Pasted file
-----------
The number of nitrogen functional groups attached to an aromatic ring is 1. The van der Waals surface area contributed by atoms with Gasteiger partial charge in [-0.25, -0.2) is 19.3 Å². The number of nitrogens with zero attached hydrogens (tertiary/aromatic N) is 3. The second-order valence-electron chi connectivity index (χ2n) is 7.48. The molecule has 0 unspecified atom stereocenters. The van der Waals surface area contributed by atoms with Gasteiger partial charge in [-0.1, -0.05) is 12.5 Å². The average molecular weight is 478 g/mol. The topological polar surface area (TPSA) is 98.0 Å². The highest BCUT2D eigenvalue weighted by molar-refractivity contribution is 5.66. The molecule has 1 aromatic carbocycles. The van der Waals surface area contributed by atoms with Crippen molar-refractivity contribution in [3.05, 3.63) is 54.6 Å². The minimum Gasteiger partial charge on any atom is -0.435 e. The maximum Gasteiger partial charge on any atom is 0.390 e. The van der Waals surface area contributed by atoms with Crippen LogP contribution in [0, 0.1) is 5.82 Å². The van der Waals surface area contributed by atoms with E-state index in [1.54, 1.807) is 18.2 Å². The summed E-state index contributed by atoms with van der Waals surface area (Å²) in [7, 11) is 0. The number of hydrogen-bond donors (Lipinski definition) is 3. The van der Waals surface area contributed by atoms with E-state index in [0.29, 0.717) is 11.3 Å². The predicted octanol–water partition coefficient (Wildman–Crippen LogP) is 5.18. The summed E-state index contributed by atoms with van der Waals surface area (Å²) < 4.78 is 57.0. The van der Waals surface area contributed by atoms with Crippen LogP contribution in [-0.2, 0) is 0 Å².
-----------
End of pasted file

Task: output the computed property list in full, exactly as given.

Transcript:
The number of nitrogen functional groups attached to an aromatic ring is 1. The van der Waals surface area contributed by atoms with Gasteiger partial charge in [-0.25, -0.2) is 19.3 Å². The number of nitrogens with zero attached hydrogens (tertiary/aromatic N) is 3. The second-order valence-electron chi connectivity index (χ2n) is 7.48. The molecule has 0 unspecified atom stereocenters. The van der Waals surface area contributed by atoms with Gasteiger partial charge in [-0.1, -0.05) is 12.5 Å². The average molecular weight is 478 g/mol. The topological polar surface area (TPSA) is 98.0 Å². The highest BCUT2D eigenvalue weighted by molar-refractivity contribution is 5.66. The molecule has 1 aromatic carbocycles. The van der Waals surface area contributed by atoms with Crippen molar-refractivity contribution in [3.05, 3.63) is 54.6 Å². The minimum Gasteiger partial charge on any atom is -0.435 e. The maximum Gasteiger partial charge on any atom is 0.390 e. The van der Waals surface area contributed by atoms with Crippen LogP contribution in [0, 0.1) is 5.82 Å². The van der Waals surface area contributed by atoms with E-state index in [1.54, 1.807) is 18.2 Å². The summed E-state index contributed by atoms with van der Waals surface area (Å²) in [7, 11) is 0. The number of hydrogen-bond donors (Lipinski definition) is 3. The van der Waals surface area contributed by atoms with E-state index in [0.29, 0.717) is 11.3 Å². The predicted octanol–water partition coefficient (Wildman–Crippen LogP) is 5.18. The summed E-state index contributed by atoms with van der Waals surface area (Å²) < 4.78 is 57.0. The van der Waals surface area contributed by atoms with Crippen LogP contribution in [-0.2, 0) is 0 Å².